· Vatican City ·

Writings

From Miriam in Egypt
to Mariam in Bethlehem

cq5dam.thumbnail.cropped.500.281.jpeg
03 July 2021

Israel’s Scriptures name five women “prophets”: Miriam (Exod. 15:20), Deborah (Jdg. 4:4), Huldah (2 Kings 22:14; 2 Chron. 34:22), the mother of Isaiah’s son (Isa. 8:3), and Noadiah (Neh. 6:14). Joel 3:1-2 and Ezekiel 13:17 mention women who prophesy, and the Talmud, a post-biblical Jewish compendium, adds Sarah, Hannah, Abigail and Esther. The New Testament describes several women who prophesy, including Anna (Luke 2:36-37), Philip’s four daughters (Acts 21:9), and women in the Corinthian congregation (1 Corinthians 11:5).

Biblical prophets deliver messages of justice: they provide a vision of what should be, and could be. Frequently, they challenge the status quo. When resistance comes, they display conviction and courage.

Miriam establishes the model of the woman prophet. Although her name’s origins are unknown, the Jewish tradition offers two readings. First, it may derive from the Hebrew word for “bitterness” and so reflects Miriam’s birth into slavery (see Exodus 1:14). The name may also come from the Hebrew word that means “rebellion.”

According to Exodus 2, Pharaoh, Egypt’s ruler ordered that all sons born to the Hebrew slaves be drowned. One Hebrew mother places her son in a basket upon the Nile in the hopes that an Egyptian would rescue him. The Pharaoh’s daughter sees the baby, concludes he is an Israelite, and defying her father’s orders, decides to raise the child. Now the child’s sister, later identified as Miriam, speaks: “Shall I get you a nurse from the Hebrew women to nurse the child for you?” (Exodus 2:7). Miriam, the enslaved Hebrew, protects her brother and, by extension, her people.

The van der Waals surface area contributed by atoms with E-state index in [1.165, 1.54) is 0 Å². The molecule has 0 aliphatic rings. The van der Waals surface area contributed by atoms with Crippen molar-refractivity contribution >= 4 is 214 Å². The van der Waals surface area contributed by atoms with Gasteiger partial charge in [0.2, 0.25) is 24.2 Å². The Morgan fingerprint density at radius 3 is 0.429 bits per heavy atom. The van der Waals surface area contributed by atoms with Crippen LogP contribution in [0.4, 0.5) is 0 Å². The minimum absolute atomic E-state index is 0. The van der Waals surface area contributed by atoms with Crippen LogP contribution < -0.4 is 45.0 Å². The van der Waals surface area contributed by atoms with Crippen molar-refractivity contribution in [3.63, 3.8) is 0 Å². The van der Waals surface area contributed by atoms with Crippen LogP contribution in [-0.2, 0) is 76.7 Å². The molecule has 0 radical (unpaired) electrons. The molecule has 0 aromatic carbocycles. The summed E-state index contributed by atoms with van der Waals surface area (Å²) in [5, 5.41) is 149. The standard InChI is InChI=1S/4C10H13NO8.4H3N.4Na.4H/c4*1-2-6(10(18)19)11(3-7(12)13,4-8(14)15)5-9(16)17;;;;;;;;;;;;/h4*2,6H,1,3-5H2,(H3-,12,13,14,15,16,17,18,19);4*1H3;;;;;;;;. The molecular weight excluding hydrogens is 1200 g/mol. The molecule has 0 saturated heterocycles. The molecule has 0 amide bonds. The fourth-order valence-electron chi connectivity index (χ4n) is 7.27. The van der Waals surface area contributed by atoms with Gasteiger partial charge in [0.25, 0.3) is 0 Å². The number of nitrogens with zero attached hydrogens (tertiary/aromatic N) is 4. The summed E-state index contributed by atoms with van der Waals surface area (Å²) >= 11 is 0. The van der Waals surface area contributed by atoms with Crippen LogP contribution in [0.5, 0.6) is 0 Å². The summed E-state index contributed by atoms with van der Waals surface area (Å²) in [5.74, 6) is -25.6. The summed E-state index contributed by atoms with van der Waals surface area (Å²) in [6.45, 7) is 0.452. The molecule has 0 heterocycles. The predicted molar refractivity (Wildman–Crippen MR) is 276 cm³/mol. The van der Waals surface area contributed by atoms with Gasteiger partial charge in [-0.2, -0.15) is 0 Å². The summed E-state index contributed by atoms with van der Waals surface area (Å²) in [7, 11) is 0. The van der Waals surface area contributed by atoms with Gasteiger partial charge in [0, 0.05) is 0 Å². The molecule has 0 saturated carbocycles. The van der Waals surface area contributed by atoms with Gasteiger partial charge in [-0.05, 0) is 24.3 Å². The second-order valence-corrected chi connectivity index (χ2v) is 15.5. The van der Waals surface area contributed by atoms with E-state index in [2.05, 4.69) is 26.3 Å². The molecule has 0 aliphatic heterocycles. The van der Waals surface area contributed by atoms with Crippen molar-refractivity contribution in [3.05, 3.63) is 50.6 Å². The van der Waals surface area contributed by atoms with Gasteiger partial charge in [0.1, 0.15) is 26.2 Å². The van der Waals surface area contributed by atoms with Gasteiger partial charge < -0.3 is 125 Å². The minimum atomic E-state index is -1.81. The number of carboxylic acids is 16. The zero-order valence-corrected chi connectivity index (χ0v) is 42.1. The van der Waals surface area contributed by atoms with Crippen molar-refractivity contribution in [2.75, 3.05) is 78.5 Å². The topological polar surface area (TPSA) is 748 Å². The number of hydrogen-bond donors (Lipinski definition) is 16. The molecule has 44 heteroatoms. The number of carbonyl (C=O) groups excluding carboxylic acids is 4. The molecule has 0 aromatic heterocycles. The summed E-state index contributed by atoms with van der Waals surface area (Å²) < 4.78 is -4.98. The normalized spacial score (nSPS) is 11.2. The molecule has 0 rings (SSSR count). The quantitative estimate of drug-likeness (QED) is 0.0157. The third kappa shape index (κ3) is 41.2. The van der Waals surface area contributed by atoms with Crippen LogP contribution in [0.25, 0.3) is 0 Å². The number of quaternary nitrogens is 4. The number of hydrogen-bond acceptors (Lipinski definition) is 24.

When the Israelites finally escape slavery, “Moses and the Israelites” sang a song hailing G-d’s salvation (Exod. 15:1). Yet Exodus 15:20-21 reads, “The prophet Miriam, Aaron’s sister, took a tambourine in her hand; and all the women went out after her with tambourines and with dancing. Miriam sang to them (masculine plural): ‘Sing (masculine plural) to the LORD, for he has triumphed gloriously.’” Miriam exhorts the men as well as the women to sing. More, since women including Deborah (Jdg. 5), Hannah (one Sam. 2:1-10), and Judith (Jdt. 16) -- celebrated victory in song, it is possible that Miriam composed the original Song of Moses.

Finally, Miriam even challenges Moses. “Miriam and Aaron spoke against Moses because of the Cushite woman whom he had married” (Numbers 12:1). Not only does the verse list Miriam before her brother, the priest Aaron, but also Hebrew verb translated “spoke” is in the feminine singular. When Hebrew syntax uses a singular feminine verb for a mixed compound subject (e.g., Gen. 33:7), the focus is on the woman.  

Miriam’s complaint is not an argument against intermarriage with a woman from Cush (likely a term for Ethiopia; the ancient Jewish Aramaic paraphrase of this verse glosses “Cushite” with “beautiful”). Rather, Miriam is speaking on behalf of this wife, since Moses, remaining ritually pure given his frequent contacts with the divine, is not being a good husband. When she (and Aaron) ask, “Has the LORD spoken only through Moses? Has he not spoken through us also?” (Exodus 2:9), the answer is “Yes, he spoke through you also.” God strikes Miriam with leprosy for challenging Moses’s authority, but the Israelites wait until she is healed before continuing their journey. The prophet Micah (6:4) affirms that God sent “Moses, Aaron, and Miriam” to guide the people.

Over a millennium later, another Miriam protected a child, in song, challenged authority, and celebrated God’s victory. Luke 1:27 identifies “a virgin engaged to a man whose name was Joseph…. The virgin’s name was Mariam, the Greek translation of the Hebrew “Miriam.”

The name recalls the earlier Miriam who led her people out of slavery. It also recalls Herod the Great’s Hasmonean wife, Mariamne, who represented Jewish rather than Roman rule. When Mariam sings, “He has looked with favor on the lowliness of his slave” (Greek: doule; Luke 1:48), we remember Miriam and her people, enslaved in Egypt. When Mariam proclaims, “He has brought down the powerful from their thrones and lifted up the lowly” (Luke 1:52), we recall the Exodus. Miriam and her namesake Mariam are prophets whose words and actions resist against anything preventing human flourishing.

By Amy-Jill Levine